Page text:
January 29, 2010
More than two weeks after Haiti's massive earthquake, aid groups in Haiti say they can't look too far ahead.
"What you try to strive for is that today is better than yesterday and tomorrow will be better than today," said Keith Stiles, deployment manager for Billy Graham Evangelistic Association (BGEA) disaster response teams. "That's all you can focus on."
Stiles joined a BGEA team of doctors and nurses which deployed to a hospital 30 miles outside of Port-au-Prince after the quake. The small distance form the capital city did not lessen the need at the Baptist Haiti Mission Hospital, a 100-bed facility with one full-time doctor.
The small hospital crammed 350 patients into their floor space, and BGEA doctors and nurses swelled the staff ranks to almost 20. Still, "[t]hey were overwhelmed with patients," Stiles said. "They had to turn away hundreds of people."
Overcrowding extended beyond the hospital rooms where Stiles prayed with people through a translator.
"We had to empty out the morgue simply to make room for more people in the morgue," he said. With no way to figure out identities, hospital staff had to bury many people unidentified. "We were having funerals all day long."
When Stiles left more than a week after the quake, the group was still struggling for basic supplies. That evening there were only two gallons of drinking water to share among 30 people.
Development groups already active in Haiti have faced their own challenges. Compassion International, which has been in Haiti 40 years, partners with about 230 churches in Haiti that suppo. According to Compassion's President and CEO Wess Stafford, at least 30 partner churches have been damaged and need help.
Almost one in 10 of the 65,000 sponsored in Haiti have been deeply affected. Compassion's Haitian staff must now verify which children survived, died, or fled to the countryside after the earthquake - and all of that counting is done without computer records.
"We've recorded the number that we have the old fashioned way: it's word-of-mouth and it's spread on pads of paper at this point. It's the best that can be done right now," said Stafford, who lived in Haiti for four years.
Downed communications have required Compassion staff, graduates and leadership students to visit each affected church and bring a physical record back to Port-au-Prince. There, Compassion's 75-person staff meets in their building's parking lot, since their main building suffered structural damage. Only staff member, a woman named Farsee, died in rubble, but all of the staff have lost family. One man lost five children.
"They're not Americans running around, they're Haitians, many of whom lost their own homes," Stafford said. Despite their losses, he said, the staff has pushed forward to help partner churches and children. "Haitians are amazingly courageous, resilient people and our staff are no different."
Ministries already settled in the country, like Compassion, circumvented many logistical problems that faced newly-arrived emergency responders. The group has moved through the roads of the Dominican Republic into Haiti rather than trying to get through the supply bottleneck at Port-au-Prince airport.
"That's not holding us back because we've already built a relationship with those distribution points - they're called the local church. And the beauty is they haven't been waiting for the government to get its act together," Stafford said.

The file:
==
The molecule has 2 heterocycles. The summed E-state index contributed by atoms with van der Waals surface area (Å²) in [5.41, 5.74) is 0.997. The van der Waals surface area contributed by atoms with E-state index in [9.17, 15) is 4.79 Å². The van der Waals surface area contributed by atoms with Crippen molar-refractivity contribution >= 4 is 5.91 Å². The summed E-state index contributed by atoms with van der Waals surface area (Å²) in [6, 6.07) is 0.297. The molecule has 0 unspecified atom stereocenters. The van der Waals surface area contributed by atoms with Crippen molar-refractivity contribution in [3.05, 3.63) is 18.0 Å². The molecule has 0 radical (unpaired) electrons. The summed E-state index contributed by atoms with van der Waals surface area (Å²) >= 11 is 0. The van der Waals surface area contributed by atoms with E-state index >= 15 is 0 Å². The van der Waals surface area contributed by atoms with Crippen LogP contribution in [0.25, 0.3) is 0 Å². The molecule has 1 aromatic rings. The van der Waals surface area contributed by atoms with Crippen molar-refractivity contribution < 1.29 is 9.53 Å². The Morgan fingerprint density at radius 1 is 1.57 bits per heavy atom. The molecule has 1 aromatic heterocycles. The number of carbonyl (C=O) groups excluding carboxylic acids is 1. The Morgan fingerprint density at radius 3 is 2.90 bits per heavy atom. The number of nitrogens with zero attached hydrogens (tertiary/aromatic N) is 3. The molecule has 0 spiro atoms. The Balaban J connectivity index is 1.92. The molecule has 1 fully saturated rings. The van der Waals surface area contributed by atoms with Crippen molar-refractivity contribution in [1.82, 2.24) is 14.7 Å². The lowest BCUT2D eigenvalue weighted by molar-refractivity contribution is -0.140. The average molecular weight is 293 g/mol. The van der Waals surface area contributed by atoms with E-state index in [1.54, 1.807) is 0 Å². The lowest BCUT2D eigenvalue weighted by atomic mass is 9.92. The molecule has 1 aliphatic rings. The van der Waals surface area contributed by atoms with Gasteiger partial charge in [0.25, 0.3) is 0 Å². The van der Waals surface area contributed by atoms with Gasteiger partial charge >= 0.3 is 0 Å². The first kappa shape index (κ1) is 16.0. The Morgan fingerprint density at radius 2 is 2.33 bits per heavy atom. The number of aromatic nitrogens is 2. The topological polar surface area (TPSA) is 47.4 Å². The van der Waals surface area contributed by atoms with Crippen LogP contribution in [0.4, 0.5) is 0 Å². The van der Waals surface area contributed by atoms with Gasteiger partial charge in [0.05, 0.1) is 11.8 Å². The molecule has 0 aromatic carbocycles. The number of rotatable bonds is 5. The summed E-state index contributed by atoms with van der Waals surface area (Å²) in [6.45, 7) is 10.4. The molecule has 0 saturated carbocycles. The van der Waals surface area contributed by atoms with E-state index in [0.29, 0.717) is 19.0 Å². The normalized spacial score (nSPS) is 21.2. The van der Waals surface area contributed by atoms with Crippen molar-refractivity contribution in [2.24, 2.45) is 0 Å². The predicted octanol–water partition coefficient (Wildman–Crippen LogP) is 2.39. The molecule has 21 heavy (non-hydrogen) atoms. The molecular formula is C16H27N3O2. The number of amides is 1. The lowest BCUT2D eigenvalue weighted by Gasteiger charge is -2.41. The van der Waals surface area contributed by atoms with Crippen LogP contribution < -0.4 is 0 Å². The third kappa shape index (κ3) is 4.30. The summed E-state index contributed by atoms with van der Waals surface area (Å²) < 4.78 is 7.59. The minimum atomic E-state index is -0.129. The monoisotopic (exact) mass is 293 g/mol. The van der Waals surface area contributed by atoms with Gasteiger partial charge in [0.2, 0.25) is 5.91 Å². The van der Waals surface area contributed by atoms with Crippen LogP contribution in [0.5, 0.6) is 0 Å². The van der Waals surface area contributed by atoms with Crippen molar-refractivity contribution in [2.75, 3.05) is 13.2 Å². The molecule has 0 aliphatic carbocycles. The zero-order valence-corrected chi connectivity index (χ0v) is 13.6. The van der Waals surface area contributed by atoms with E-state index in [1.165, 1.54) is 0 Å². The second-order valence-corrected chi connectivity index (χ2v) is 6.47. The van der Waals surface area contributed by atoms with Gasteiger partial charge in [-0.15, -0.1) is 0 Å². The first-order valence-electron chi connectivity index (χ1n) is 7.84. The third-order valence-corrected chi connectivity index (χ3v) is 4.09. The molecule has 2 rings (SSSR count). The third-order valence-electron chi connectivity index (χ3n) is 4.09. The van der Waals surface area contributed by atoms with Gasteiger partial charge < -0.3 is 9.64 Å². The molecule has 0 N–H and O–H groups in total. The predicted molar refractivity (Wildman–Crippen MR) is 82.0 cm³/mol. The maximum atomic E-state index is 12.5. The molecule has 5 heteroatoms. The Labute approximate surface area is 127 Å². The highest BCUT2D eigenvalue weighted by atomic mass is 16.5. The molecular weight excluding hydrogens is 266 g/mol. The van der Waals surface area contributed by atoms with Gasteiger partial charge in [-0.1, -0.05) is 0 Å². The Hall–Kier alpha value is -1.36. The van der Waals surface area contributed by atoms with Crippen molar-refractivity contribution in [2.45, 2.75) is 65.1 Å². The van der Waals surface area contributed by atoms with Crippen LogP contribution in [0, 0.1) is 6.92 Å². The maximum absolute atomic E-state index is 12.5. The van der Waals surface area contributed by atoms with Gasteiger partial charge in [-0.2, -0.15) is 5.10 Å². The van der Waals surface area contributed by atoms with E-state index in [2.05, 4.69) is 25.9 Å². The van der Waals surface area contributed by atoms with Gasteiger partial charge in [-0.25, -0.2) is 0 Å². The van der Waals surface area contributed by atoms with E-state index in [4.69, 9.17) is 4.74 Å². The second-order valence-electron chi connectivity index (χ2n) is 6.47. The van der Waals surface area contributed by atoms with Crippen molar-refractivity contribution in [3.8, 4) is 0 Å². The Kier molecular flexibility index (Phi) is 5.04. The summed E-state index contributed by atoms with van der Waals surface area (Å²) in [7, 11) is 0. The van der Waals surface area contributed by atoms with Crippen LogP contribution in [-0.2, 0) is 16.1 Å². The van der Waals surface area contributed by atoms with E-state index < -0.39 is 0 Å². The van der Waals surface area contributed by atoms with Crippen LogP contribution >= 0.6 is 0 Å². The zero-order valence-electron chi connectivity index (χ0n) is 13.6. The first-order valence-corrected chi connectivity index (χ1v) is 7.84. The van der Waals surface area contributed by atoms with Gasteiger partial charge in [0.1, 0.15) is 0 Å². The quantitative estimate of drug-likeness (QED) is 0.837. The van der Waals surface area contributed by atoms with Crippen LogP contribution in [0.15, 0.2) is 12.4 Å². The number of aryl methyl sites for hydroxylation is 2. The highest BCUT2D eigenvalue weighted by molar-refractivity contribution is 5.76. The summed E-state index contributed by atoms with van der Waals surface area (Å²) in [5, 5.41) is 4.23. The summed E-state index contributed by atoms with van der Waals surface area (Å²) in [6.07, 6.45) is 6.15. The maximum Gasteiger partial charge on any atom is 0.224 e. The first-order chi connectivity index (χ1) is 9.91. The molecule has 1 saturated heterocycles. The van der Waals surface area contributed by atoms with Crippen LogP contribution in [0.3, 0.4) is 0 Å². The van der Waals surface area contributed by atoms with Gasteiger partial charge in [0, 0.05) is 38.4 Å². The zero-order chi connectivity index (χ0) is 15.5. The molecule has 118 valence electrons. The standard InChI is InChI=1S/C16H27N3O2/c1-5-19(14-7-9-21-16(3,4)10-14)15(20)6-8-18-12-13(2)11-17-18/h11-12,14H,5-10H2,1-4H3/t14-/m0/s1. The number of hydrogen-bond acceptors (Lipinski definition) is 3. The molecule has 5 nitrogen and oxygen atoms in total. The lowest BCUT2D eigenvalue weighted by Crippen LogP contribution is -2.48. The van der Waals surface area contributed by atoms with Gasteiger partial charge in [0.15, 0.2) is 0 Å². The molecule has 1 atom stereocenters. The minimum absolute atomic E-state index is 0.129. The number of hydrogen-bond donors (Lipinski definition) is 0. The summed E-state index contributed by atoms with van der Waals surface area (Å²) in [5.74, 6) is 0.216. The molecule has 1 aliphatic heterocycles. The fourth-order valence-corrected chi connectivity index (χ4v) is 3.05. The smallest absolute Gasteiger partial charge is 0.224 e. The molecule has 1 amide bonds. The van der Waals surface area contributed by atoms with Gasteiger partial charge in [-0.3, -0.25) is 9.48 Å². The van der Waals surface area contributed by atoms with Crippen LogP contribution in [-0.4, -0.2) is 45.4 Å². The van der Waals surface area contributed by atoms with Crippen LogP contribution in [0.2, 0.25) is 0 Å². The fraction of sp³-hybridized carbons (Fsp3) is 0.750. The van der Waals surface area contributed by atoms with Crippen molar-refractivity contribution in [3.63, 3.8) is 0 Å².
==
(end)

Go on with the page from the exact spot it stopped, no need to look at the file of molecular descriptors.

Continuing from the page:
Compassion staff and program graduates "have gone as far as they can go in four-wheel drive to many of our projects, and then they have hiked through the rubble" to replenish food and medical supplies.
Stafford says he's grateful for the help emergency groups are bringing to the devastated country.
"I'm sorry that it's taken so long for so many of the organizations that didn't have infrastructure on the ground, but we are glad to seeing that freed up now. And we know that our children's families will avail themselves now of the goodness of other organizations."
Both Stafford and Stiles are quick to point out the faith of the Haitian people.
"There is a tremendous amount of respect for others, much harmony in working together anytime there is a tragedy," Stiles said, recalling his conversations with Haitians at the hospital.
"And above all else, we find such a love for Jesus Christ there, it's just overwhelming to me how close these people are to their Lord and Savior in times of tragedy."
Stafford praised the resiliency of the Haitian church, including both churches who were directly affected and those who are responding.
"They have mobilized and gone back to their brothers and sisters inside that devastated area, as well as helping many of the children and families in Port-au-Prince who have fled to grandparents' houses out in the country," Stafford said.
"So many of the churches are having influxes of what you might call emigrants from Port-au-Prince. Again, they are poised to help these children, many of whom will be sponsored children from other church projects. They'll take them under their wing."
As the Haitian people and churches deal with the new normal, both Compassion and BGEA have pledged to continue the recovery and rebuilding efforts. But the groups are pleading for partners to help with the work.
"I think an awful lot of Christians right now are realizing, ‘I've really done nothing about the poor, much less this sort of tragedy in Haiti,'" Stafford said. "This is no time to stand on the sidelines. Nobody can say, this doesn't touch my heart or this doesn't affect me. This is time for those who have been standing by to jump in."
If you'd like to support earthquake relief efforts in Haiti, consider joining some of Crosswalk.com's partners in their work: Global Aid Network (GAiN) USA, Food for the Hungry, Samaritan's Purse, and World Vision.